While Mandi Davidson, owner and coach at CrossFit Diesel, acknowledges that the workouts at her gym are tough, she also stresses that prospective CrossFitters should not be scared away by what they see when approaching the gym: two large bay doors revealing a group of athletes hoisting barbells toward the exposed warehouse ceiling.
"We've definitely had girls come that were very intimidated at first. They see a big barbell and overhead lift and say, 'I can't do that,'" said Davidson, who opened the gym with her husband, Evan, in 2010.
"My mother-in-law is doing it, and she's 60. The beautiful thing about this is that everything is scalable, so we're not going to ask a Day 1 person to come in here and do muscle-ups (an advanced gymnastics skill involving pull-ups and dips on rings). You're going to be doing a modified pull-up and a modified push-up."
A typical CrossFit routine involves a series of gymnastics (pull-ups, push-ups, sit-ups, squats, dips), weight lifting (dead lift, back squat, bench press, clean and jerk, squat) and cardiovascular (running, jump rope, rowing) exercises performed in succession. The routines change from day to day to keep things interesting.
The CrossFit culture -- and lack of mirrors in the gym -- encourages participants to focus on improving their performance and times rather than focusing on their physiques, according to Davidson, whose athletic background is in dance and Pilates.
Rachel Morano, a psychiatric resident at Johns Hopkins, was perfectly happy with her routine at a traditional gym until about a year ago when she tried CrossFit with her husband.
"It was the most amazing hour of fitness I've had," said Morano, 30. "The hour slipped right away. I joined up, and I've been here six days a week since. They only have class six days a week. I have trouble not coming."
Morano, who still occasionally attends yoga classes just to mix things up, says that she used her CrossFit training to prepare for a half-marathon.
"We do a little of everything here, and everything is so intense that you really see the changes in your body and you get that body-mind connection that you crave, that endorphin rush. People run for an hour to get that rush; here you get it in like 15 minutes," she said.
Susan Stephens, a district sales manager for a pharmaceuticals company, is using CrossFit training to make a run at several national power-lifting records.
Stephens, who grew up in Pennsylvania, was a gymnast at Kent State, graduating in 1991. She used weight training as part of a rehab program after a knee injury, which eventually led her to power-lifting competitions. Once she heard about CrossFit, which combines both of her athletic passions, she was intrigued.
"I had tried yoga; I had tried kickboxing; I tried hip-hop dancing, and I just found that this was a lot more focused and competitive and I just thrived in this environment," said Stephens, 43, who lives in Kings Contrivance.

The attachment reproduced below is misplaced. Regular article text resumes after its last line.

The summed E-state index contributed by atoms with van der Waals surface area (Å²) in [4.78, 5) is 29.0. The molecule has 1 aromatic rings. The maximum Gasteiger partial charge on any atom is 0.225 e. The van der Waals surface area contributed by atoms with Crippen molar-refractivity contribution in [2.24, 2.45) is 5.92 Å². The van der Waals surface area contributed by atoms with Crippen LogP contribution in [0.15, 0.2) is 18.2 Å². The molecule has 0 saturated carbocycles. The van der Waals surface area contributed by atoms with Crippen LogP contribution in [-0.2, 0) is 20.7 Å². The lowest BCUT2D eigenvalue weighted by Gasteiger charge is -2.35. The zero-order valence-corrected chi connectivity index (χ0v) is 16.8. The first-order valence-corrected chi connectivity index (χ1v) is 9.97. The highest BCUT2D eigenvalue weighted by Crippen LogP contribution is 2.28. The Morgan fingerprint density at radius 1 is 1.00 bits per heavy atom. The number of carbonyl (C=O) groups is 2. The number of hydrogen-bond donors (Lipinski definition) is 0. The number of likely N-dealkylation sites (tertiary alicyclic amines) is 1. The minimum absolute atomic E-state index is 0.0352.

For some, CrossFit is a sport.
Teresa Luz, for example, is CrossFit Diesel's star pupil. The 32-year-old nurse from Ellicott City qualified for the 2011 Reebok CrossFit Games Mid Atlantic regional qualifier in Virginia in June, and finished 12th out of 30 competitors. Only the top three from each of 18 regions from around the globe -- a pool of more than 25,000 CrossFitters -- advanced to the world finals in Carson, Calif., and that is Luz's goal for next year.
At the world games, athletes might be asked to swim through the ocean or charge up a steep hill while carrying a heavy sandbag.
"This was my first year to do it, and I'm already training for next year," said Luz, who works at the University of Maryland Medical Center in Baltimore.
Like many others, Luz started off running on treadmills and using resistance machines in what CrossFitters playfully refer to as Globo Gyms, borrowing the name of the big box gym run by Ben Stiller's character in the 2004 movie "Dodgeball."
"I tried so many things before CrossFit. At the time, before I knew better, I thought that was a good workout. Now I know better," said Luz, who was introduced to CrossFit in 2008 when her friend's husband was using it to prepare for military Special Forces training.
"It's a good way to not get bored, which happens so often at the gym," she said. "You're always going to be challenged. Their concept is to prepare for the unknown, and you just hope that you're going to be able to do it."
Luz said that she completes her CrossFit routine six times a week, if not more, even when on vacation (since CrossFit's daily workouts can be followed online even without membership at a CrossFit gym). For example, while visiting home in Ballinger, Texas, recently, she wowed her family by performing handstand push-ups against the side of the house. She wasn't trying to make a spectacle, but just to get a little closer to the 2012 world games.